‘I’ll have some popcorn’: All Blacks coach Ian Foster eager to learn World Cup final opponents

Ian Foster will watch the England vs South africa semi-final with bated breath

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New Zealand head coach Ian Foster says he’ll watch the second semi-final at the Rugby World Cup with popcorn in hand as he waits to find out who they will face in next Saturday’s final.

The All Blacks thumped Argentina 44-6 at the Stade de France in the first semi-final on Friday evening as the best quarter-final weekend in the tournament’s history was followed by a damp squib to open up the last four.

The second semi-final in Paris on Saturday evening should be a closer affair as England face South Africa, although the Springboks are heavy favourites to repeat their victory from the 2019 World Cup final.

The winners will take on New Zealand in the showpiece next weekend and Foster is adamant he has no preference as to who his side face, although he is looking forward to watching the clash and is also eager to use the additional day’s rest the All Blacks will have ahead of that encounter to his advantage.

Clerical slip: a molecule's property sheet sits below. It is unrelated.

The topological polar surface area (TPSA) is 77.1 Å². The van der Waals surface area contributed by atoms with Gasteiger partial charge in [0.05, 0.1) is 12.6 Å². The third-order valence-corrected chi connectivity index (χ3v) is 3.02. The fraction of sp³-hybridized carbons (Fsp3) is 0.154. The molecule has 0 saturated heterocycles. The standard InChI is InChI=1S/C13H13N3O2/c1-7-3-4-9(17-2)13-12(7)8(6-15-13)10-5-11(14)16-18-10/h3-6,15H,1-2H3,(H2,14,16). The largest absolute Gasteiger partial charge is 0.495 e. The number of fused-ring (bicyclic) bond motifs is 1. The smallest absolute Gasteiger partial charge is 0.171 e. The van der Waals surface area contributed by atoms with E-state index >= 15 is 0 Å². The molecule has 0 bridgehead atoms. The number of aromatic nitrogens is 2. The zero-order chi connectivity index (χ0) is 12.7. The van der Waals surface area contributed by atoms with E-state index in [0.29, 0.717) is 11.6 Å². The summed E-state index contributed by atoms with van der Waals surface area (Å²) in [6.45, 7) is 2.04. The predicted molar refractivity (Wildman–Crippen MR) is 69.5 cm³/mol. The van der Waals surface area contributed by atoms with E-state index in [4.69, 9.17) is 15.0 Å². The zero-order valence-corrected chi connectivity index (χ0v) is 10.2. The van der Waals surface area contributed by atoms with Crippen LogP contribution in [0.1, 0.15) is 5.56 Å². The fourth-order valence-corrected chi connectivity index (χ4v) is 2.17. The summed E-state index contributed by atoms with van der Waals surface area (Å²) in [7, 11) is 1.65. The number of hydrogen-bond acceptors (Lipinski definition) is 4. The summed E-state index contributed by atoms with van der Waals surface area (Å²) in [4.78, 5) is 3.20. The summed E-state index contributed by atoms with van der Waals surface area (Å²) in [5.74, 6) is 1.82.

“I’ll be watching it [England vs South Africa], probably have some popcorn,” said Foster in his post-match press conference. “I don’t care who wins. We’re very much in a focus on ourselves stage.

“What the extra day [of preparation] does give us is a chance to have a break mentally and not spend too much juice worrying about who it is that we’ll play next week.

“They’re both good teams. South Africa are playing some brilliant rugby but we’ve also seen the English team build away quietly. They’re starting to get really good at how they want to play. It should be an interesting contrast of styles.”

Foster has endured some tough times during this World Cup cycle with the normally dominant All Blacks struggling at times and his job security being called into question.

Ian Foster has helped guide New Zealand to the World Cup final

The fact they have reached a record fifth World Cup final, and the team appear to be having fun, could be seen as vindication for the head coach but he was keen to dismiss any notion of a personal revenge mission.

“There’s not a personal agenda here, this is about the All Blacks and the team,” explained Foster. “Things have happened to individuals and to me, but the team comes first. Right now we’re making a lot of those decisions together as a group and it is working well.

“You have to enioy your work. It’s not like it’s a focus for us to go out there and have fun, but to make sure we execute our game to the level we need to. The team takes a lot of pride when they do that.

“The work the players and leaders are doing is a real credit to them. As you go through tournaments, you have to enjoy it. There is a lot of pressure, so if you don’t celebrate moments, it is a long old time.

“I am proud to be part of this group, the coaches are linking well with the players and there is a nice synergy about it. But you know, one more week.”

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